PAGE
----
'Witch' Way to the Top -- An Interview With Kevin Jackowitz

Hamamelis Virginia Linné also known as snapping hazel, winterbloom, or Witch Hazel, is indigenous to the forest areas of the Northeast, not too far from the Connecticut based American Distilling facility that the Jackowitz family has kept on the map for over a quarter of a century.
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Hamamelis Virginia Linné also known as snapping hazel, winterbloom, or Witch Hazel, is indigenous to the forest areas of the Northeast, not too far from the Connecticut based American Distilling facility that the Jackowitz family has kept on the map for over a quarter of a century. This hardy plant flowers in the winter with unique yellow blossoms. The twigs and bark, when distilled, create a clear, natural astringent, known today as Witch Hazel.


Native Americans were the first to recognize the value of Witch Hazel, as the medicine men of the tribe would cook it up and use it to treat cuts, scrapes, and other skin irritations. Now, hundreds of years later, Witch Hazel is used for much more than just skin care. The astringent is a key ingredient in products worldwide ranging from personal hygiene, to hair care, oral care, eye care and many more.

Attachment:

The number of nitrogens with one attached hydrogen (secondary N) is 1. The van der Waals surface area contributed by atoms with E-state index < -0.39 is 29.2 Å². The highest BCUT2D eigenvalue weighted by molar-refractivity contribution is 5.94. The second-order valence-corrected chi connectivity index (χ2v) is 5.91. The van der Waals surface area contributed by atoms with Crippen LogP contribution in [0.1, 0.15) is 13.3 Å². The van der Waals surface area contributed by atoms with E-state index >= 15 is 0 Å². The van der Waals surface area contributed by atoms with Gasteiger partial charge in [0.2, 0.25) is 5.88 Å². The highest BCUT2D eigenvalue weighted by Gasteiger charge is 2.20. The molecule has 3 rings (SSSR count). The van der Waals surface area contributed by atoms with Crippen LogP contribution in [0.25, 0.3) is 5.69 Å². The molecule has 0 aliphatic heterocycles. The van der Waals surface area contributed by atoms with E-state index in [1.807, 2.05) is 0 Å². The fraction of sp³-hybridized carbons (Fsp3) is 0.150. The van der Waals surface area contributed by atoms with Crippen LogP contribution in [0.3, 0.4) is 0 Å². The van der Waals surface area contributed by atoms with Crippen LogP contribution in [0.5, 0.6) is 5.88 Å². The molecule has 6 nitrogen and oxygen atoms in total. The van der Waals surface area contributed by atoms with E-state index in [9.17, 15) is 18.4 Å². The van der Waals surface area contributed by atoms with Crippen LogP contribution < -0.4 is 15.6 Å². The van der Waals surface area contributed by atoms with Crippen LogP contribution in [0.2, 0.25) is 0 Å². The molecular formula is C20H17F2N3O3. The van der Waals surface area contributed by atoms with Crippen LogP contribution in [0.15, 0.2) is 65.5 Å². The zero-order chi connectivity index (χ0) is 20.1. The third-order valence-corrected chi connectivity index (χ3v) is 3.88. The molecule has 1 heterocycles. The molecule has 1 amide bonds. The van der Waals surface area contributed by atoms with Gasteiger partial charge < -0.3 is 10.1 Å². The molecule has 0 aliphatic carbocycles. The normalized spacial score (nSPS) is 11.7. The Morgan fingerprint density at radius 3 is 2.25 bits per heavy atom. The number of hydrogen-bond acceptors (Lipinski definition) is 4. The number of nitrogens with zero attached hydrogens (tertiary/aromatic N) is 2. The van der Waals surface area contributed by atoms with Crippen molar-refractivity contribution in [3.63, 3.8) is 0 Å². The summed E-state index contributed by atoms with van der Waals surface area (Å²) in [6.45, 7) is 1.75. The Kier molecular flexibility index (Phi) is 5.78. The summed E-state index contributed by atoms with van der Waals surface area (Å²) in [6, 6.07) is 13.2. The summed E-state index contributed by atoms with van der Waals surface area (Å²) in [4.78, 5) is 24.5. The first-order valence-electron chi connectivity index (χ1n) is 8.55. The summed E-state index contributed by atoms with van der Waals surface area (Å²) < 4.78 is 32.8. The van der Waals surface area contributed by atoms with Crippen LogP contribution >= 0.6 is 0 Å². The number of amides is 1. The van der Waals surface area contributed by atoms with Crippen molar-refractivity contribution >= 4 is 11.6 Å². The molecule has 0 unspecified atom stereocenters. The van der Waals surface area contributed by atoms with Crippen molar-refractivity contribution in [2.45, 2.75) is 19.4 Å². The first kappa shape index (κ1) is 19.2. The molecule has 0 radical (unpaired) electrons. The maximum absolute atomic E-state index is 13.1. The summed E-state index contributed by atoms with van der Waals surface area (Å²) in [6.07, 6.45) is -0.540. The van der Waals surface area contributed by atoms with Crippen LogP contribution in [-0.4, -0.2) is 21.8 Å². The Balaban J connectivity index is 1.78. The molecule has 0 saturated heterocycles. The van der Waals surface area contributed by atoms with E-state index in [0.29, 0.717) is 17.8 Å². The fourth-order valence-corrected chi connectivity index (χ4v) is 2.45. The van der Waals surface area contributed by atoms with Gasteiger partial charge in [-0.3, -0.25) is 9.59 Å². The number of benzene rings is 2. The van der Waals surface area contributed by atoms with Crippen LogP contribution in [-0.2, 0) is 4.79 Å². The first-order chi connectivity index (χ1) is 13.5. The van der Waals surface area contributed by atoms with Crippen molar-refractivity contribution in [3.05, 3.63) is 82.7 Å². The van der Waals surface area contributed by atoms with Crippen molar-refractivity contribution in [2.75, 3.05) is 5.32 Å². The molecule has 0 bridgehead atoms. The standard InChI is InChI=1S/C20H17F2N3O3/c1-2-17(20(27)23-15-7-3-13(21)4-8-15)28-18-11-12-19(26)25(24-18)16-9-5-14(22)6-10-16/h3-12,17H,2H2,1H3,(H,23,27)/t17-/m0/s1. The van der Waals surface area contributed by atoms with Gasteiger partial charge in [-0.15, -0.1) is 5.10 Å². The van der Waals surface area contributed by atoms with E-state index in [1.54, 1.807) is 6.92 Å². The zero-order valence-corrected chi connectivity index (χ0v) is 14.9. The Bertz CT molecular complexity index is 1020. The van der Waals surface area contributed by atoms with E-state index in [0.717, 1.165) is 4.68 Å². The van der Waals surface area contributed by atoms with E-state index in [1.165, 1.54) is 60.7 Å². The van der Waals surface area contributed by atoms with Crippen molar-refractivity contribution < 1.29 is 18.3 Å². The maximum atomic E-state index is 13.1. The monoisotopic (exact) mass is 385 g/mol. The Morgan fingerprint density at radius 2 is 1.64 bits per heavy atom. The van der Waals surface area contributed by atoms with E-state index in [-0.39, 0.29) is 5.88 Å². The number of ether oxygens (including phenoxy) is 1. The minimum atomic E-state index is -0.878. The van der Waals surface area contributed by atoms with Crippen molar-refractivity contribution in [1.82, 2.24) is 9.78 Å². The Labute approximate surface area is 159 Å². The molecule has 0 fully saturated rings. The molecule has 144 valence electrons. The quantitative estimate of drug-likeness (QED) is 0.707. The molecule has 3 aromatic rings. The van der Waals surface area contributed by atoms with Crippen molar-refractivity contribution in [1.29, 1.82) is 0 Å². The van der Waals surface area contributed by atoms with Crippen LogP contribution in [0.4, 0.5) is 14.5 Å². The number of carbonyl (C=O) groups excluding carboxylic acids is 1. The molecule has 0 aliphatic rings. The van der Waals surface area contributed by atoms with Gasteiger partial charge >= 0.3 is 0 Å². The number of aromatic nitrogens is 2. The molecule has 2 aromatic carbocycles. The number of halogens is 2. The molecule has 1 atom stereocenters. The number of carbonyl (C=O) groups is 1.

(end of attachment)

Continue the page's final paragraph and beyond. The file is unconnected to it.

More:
How did this natural astringent eventually end up in the hands of millions of consumers around the world? First, it's a natural product that creates great results in skin care. Anything that works well tends to survive lifetimes. The second, and more likely reason, has everything to do with Ed Jackowitz, an entrepreneur and engineer who recognized a "golden" opportunity when he saw it over 35 years ago.